In New York walking let alone trail running is bad enough.
If you’re looking for a quieter run around the Big Apple, forget the Central Park Reservoir and Hudson River Park.: when the only other New York residents you want to see are plants, birds and squirrels, check out these 3 less frequently traveled trails. But first:
New Yorkers Get Inspired by Watching the video and hit the trails
Old Croton Aqueduct Trail
Back in 1839, the Old Croton Aqueduct was New York City’s major source of drinking water. Starting at the Croton Dam and reservoir in Westchester County, it ran all the way to 42nd Street in Manhattan. Though it no longer carries water, you can still run the 41-mile Old Croton Aqueduct trail. This trail highlights the remains of the aqueduct and provides a sense of the complex engineering and difficult labor that was required to build it. Our resident triathlete assures us that this is a winner. For bonus points, jump off the trail for lunch, or head to Tarrytown and see the Castle at Lyndhurst.
Getting There: Pick it up near W. 86th Street in Central Park or take the 4 to Mosholu Parkway and catch it along the northern edge of Van Cortlandt Park.
Inwood Hill Park
To really get away from it all, you don’t even have to leave the city — just lose yourself in the maze of trails that comprise Inwood Hill Park. As the only “undersigned” park in New York City (meaning that Frederick Law Olmsted didn’t get his grubby paws on this one — just kidding, we love you, Fred), it comes pretty close to what New York must have looked like before Henry Hudson’s arrival, minus a few paved paths. The park also gets credit for a salt marsh, and the site of sale of the island to the Dutch. Just be careful — though the park stays open until dusk, bathrooms close at 4:00. By the way the park is one of the best places to spot a bald eagle in the City, after the Urban Park Rangers launched a bald eagle release project in the park in 2002.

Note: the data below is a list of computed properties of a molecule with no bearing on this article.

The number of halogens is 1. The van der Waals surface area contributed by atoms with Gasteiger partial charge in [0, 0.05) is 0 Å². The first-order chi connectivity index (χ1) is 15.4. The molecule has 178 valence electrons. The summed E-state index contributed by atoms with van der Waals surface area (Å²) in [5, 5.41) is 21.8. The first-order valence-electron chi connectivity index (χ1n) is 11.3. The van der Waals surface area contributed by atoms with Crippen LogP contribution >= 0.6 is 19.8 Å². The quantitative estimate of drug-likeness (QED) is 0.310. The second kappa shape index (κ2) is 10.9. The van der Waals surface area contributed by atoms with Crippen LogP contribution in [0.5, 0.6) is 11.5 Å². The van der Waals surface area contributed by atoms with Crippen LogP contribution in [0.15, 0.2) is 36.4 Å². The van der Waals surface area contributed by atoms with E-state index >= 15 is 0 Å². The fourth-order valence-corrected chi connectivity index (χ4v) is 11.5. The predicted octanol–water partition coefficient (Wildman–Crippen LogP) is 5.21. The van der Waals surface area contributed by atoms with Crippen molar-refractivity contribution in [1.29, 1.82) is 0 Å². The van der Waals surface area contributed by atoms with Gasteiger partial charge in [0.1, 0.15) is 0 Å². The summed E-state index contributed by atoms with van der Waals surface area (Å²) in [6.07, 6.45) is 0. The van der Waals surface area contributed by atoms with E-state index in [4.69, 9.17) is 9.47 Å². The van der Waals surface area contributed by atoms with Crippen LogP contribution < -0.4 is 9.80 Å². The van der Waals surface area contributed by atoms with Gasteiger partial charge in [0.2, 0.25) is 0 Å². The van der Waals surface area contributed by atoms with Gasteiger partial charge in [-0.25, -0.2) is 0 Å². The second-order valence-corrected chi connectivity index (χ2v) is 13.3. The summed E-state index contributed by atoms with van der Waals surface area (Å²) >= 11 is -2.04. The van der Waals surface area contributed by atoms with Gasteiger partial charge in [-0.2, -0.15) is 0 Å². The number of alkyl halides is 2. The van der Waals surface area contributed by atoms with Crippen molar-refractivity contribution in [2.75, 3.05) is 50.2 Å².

Getting There: Take the A train to Inwood – 207th Street Station and grab one of the many trails that line Payson Avenue. You can run several miles here.
Fort Tryon Park
Just south of Inwood Hill Park lies Fort Tryon Park, built by Frederick Law Olmsted Jr. Although daddy got to play with Central Park, junior left this hidden gem as his own mark on the city. Both paved and unpaved trails wind through carefully manicured gardens, and the sea dogs among your group can drink their fill of river views. If you get tired of running, head to the Met’s cloisters to check out medieval armor and weaponry. Between Inwood and Fort Tryon, you can easily plan a seven-mile run.
Getting There: Take the A Train to Inwood – 207 Street Station. Enter the trailhead off the roundabout.